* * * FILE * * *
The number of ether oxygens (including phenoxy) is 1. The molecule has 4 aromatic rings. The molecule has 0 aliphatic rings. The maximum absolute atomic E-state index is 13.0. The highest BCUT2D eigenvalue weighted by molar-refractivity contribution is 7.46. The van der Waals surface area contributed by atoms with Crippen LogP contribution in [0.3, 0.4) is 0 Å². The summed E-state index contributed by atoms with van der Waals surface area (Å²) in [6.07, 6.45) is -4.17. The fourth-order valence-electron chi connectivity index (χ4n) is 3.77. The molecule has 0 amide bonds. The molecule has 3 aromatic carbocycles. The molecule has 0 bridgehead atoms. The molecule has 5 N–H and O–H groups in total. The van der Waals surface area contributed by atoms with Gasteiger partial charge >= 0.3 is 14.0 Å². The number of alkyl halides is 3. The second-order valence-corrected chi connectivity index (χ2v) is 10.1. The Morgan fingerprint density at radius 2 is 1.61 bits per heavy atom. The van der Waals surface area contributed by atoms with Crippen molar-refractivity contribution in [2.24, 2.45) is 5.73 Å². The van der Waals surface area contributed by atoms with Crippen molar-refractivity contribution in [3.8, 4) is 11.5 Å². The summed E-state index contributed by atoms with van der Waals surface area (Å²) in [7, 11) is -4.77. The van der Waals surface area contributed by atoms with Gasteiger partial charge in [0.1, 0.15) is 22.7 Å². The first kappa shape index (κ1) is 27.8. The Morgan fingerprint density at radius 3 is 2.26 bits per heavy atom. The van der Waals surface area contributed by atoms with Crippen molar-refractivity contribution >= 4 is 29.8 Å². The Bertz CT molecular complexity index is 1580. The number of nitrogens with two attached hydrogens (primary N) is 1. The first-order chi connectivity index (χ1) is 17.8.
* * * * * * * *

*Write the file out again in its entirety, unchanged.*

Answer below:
The number of ether oxygens (including phenoxy) is 1. The molecule has 4 aromatic rings. The molecule has 0 aliphatic rings. The maximum absolute atomic E-state index is 13.0. The highest BCUT2D eigenvalue weighted by molar-refractivity contribution is 7.46. The van der Waals surface area contributed by atoms with Crippen LogP contribution in [0.3, 0.4) is 0 Å². The summed E-state index contributed by atoms with van der Waals surface area (Å²) in [6.07, 6.45) is -4.17. The fourth-order valence-electron chi connectivity index (χ4n) is 3.77. The molecule has 0 amide bonds. The molecule has 3 aromatic carbocycles. The molecule has 0 bridgehead atoms. The molecule has 5 N–H and O–H groups in total. The van der Waals surface area contributed by atoms with Gasteiger partial charge >= 0.3 is 14.0 Å². The number of alkyl halides is 3. The second-order valence-corrected chi connectivity index (χ2v) is 10.1. The Morgan fingerprint density at radius 2 is 1.61 bits per heavy atom. The van der Waals surface area contributed by atoms with Crippen molar-refractivity contribution in [2.24, 2.45) is 5.73 Å². The van der Waals surface area contributed by atoms with Crippen molar-refractivity contribution in [3.8, 4) is 11.5 Å². The summed E-state index contributed by atoms with van der Waals surface area (Å²) in [7, 11) is -4.77. The van der Waals surface area contributed by atoms with Gasteiger partial charge in [0.1, 0.15) is 22.7 Å². The first kappa shape index (κ1) is 27.8. The Morgan fingerprint density at radius 3 is 2.26 bits per heavy atom. The van der Waals surface area contributed by atoms with Crippen molar-refractivity contribution >= 4 is 29.8 Å². The Bertz CT molecular complexity index is 1580. The number of nitrogens with two attached hydrogens (primary N) is 1. The first-order chi connectivity index (χ1) is 17.8.